I also need to try out different needle sizes to decide which size will give me the fabric characteristics I want for a particular design.
There are other very good reasons why you should swatch. If the pattern uses stitch patterns or techniques you are unfamiliar with, wouldn't it be a good idea to practice first? A friend of mine showed me a beautiful cable cardigan she wanted to knit for her daughter. I knew she was an in- experienced knitter and I didn't want her to waste money on buying yarn for a garment she couldn't complete. So I advised her to get one ball of the yarn & knit a swatch of the cable pattern. The cable pattern was complicated & used 2 cable needles at the same time to work the cable. When I next saw my friend she told me she'd found the cable too difficult & had chosen an easier design & was relieved she hadn't bought all the yarn or started the knitting before discovering it was too advanced for her.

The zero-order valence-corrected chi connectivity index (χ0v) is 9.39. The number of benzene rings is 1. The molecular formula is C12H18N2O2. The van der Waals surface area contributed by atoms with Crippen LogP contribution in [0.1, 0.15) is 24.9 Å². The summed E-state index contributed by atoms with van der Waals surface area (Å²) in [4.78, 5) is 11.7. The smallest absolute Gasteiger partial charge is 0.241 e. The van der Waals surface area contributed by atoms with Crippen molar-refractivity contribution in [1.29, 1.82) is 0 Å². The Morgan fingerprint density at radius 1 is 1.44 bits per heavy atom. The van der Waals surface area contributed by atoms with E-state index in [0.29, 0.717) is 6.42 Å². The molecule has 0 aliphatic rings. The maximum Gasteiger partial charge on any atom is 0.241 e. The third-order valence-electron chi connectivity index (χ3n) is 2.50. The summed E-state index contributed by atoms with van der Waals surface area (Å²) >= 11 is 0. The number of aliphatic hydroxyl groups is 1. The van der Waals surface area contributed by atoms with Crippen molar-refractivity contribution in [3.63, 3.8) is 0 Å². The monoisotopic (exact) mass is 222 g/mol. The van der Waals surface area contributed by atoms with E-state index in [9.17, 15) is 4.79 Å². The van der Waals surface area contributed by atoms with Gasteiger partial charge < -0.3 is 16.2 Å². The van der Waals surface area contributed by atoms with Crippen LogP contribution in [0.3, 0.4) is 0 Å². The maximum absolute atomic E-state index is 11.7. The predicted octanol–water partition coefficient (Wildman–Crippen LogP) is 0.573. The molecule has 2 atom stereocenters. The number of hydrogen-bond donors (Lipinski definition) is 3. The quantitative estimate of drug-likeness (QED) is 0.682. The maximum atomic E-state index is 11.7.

You could also use a swatch to practice any shaping techniques you are unfamiliar with.
So that's a few of my suggestions for why swatching is a worthwhile task. You can even keep your swatches & sew them together into a blanket. I donated a bag of my old swatches to a friend who does yarn bombing. She's always in need of knitted pieces she can use in her yarn bombing & I had a drawer full of swatches I wanted to clear out. I felt good about someone being able to use them.
When Em was younger she had a small teddy & several of my shawl swatches became Teddy's shawls. I also use them to explain how to achieve different shawl shapes when I teach.
So have I convinced you to take the time to swatch? Can you think of any reasons I've forgotten? Let me know in the comments.